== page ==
It requires a lot of dedication, a huge amount of motivation, and also a huge amount of organisation. All of those qualities are very highly sought after by employers. Professional recognition took a long time coming for a lot of the faculties, particularly from the engineering point of view. But for about 20 years now the various chartered institutions have been accepting Open University honours degrees to become chartered members of their institutions. That is a real achievement.

Huge amount of support from the OU staff to help you on your way. The one thing that we don’t have normally unless a student group in a particular module is large enough, is face to face meetings between students and tutors. So everything you would do would be online and a certain number of courses have study groups that meet, but that means travelling across to the U.K. for a Saturday morning school, or a tutor coming across to the island to run a study group on a Saturday morning. That apart, there is a tremendous amount of support from within the OU.

A lot of very expert tutors, advisors, and the other big resource that you’ve got are the other people studying the same course as yourselves. So although you may not see them face to face, unless you Skype them, you actually become a member of the study group and you’re in constant contact with them through emails, so that’s obviously 24 hours, 7 days a week, 365 days of the year. The OU’s online library is enormous, lots and lots of reference material on there and of course if you find yourself in Milton Keynes where the OU lives, they’ve got a huge library there too.

There is a lot of activity that goes on apart from the studies, various clubs are run by the students association, and the students association looks after the students extremely well. The way that operates is that you have to opt out rather than opt in, so you’re always a member of the students association unless you say “Thank you very much that’s not for me’. How long will it take, well I’ll come to that but it can take up to 16 years as I said from the time you start. That’s new because I remember the days when there were students who had been there pretty well all their lives, doing half a module from the beginning right the way through. So that’s all finished and now it’s time limited to 16 years. There is a careers service to help people with preparing for applying for jobs and writing CVs etc., and that’s fairly extensive. To get any benefit from that you actually have to be signed on as a student. So there is a wide choice of material and there are some copies on the table in the hall. People if they’re not sure that they’re ready for degree studies, we have access modules available.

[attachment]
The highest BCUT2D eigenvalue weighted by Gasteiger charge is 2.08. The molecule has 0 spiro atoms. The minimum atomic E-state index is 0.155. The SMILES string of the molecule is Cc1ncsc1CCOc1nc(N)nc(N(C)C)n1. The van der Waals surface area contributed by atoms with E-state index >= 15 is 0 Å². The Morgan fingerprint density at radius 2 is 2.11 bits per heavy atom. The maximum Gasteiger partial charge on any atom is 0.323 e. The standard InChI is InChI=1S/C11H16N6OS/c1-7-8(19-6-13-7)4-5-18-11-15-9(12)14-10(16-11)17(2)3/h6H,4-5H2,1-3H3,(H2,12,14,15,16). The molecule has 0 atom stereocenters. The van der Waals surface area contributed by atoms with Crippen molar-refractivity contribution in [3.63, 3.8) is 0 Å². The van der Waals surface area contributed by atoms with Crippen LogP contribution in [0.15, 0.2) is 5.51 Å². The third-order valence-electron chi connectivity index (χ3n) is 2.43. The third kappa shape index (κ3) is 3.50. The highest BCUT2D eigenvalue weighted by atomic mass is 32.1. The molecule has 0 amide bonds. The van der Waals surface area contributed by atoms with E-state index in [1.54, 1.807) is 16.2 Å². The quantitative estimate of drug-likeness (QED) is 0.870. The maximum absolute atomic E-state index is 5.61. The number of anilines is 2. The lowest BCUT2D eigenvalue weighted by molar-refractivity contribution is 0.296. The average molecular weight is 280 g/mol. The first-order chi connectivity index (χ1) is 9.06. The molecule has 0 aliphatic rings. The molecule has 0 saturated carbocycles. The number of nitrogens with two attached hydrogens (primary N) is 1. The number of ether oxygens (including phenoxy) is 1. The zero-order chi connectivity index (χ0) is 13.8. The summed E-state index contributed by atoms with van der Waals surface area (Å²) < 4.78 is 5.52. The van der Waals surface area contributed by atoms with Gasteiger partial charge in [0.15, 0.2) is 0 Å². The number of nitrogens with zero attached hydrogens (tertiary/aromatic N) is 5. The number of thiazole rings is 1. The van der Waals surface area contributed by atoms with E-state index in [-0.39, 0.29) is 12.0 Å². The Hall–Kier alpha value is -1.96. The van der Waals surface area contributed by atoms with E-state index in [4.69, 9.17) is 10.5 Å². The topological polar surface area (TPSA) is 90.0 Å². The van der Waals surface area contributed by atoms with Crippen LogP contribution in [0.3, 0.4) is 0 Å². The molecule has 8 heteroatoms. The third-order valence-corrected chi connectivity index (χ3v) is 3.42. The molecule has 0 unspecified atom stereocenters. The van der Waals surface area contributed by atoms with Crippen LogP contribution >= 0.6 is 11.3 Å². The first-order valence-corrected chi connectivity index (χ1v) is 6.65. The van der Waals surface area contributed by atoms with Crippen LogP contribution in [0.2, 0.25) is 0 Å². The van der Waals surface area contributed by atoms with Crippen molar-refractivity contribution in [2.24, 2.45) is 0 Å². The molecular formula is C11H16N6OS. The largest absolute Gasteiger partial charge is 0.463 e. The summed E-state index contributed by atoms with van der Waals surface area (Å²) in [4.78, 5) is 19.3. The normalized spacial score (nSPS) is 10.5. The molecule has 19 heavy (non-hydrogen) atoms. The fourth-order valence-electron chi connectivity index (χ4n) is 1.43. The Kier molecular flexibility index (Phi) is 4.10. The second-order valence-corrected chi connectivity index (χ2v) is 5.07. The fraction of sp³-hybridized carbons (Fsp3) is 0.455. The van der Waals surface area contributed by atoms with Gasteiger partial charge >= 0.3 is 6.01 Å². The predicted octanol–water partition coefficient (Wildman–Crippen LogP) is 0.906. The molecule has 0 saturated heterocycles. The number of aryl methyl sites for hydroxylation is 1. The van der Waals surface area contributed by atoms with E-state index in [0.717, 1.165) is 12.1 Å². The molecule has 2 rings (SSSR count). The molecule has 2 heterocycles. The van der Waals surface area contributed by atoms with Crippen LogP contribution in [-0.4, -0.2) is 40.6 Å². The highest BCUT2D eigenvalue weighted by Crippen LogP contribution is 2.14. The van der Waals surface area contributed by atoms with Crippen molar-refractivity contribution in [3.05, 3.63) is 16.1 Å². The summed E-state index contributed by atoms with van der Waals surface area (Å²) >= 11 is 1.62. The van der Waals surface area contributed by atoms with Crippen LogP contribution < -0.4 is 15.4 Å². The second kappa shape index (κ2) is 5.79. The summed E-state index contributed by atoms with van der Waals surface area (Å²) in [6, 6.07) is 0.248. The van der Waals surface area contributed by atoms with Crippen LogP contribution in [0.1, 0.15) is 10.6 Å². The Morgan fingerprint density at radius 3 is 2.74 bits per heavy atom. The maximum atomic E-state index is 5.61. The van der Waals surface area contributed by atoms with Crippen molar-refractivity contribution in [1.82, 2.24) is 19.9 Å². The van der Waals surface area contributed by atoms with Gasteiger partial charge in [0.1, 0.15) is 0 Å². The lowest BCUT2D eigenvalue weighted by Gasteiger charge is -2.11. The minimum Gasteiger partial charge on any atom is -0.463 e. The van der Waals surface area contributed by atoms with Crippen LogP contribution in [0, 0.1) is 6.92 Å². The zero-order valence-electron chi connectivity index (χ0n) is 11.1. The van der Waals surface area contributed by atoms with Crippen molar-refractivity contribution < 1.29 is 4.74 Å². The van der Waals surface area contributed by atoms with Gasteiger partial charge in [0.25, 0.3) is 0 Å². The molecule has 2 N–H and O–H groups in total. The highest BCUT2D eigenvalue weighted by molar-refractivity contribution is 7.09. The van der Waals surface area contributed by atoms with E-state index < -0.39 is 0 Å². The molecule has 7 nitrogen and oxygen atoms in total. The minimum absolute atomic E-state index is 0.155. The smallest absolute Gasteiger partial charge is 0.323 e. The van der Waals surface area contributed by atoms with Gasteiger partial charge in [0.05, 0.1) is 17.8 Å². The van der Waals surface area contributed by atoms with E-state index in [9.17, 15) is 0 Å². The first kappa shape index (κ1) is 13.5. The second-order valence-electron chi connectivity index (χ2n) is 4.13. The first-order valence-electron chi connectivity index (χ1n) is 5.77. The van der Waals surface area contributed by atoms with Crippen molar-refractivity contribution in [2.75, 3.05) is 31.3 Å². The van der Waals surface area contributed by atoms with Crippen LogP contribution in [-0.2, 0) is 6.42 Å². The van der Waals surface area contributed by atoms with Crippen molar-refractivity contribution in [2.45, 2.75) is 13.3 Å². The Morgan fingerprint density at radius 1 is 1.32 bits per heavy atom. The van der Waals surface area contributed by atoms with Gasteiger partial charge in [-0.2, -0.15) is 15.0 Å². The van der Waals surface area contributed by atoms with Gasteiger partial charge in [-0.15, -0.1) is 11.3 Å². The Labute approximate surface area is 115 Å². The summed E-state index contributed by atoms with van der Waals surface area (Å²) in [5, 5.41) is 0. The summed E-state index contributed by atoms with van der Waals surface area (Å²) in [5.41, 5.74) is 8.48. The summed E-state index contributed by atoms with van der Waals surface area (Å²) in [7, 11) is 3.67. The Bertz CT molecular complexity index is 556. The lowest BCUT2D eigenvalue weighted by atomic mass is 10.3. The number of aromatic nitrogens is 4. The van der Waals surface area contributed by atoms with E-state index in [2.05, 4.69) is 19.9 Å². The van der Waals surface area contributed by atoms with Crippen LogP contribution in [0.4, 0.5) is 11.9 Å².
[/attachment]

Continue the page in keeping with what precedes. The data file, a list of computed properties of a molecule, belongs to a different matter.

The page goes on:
They are 30 credit modules in Arts and Languages, Science, Technology, and Mathematics. These are designed to ease you in to Open University study, but they cannot be counted towards the degree, so they are actually weighted as 30 credit modules but they stand alone. But again you can actually present a piece of paper to an employer and say ‘look I’ve done this’.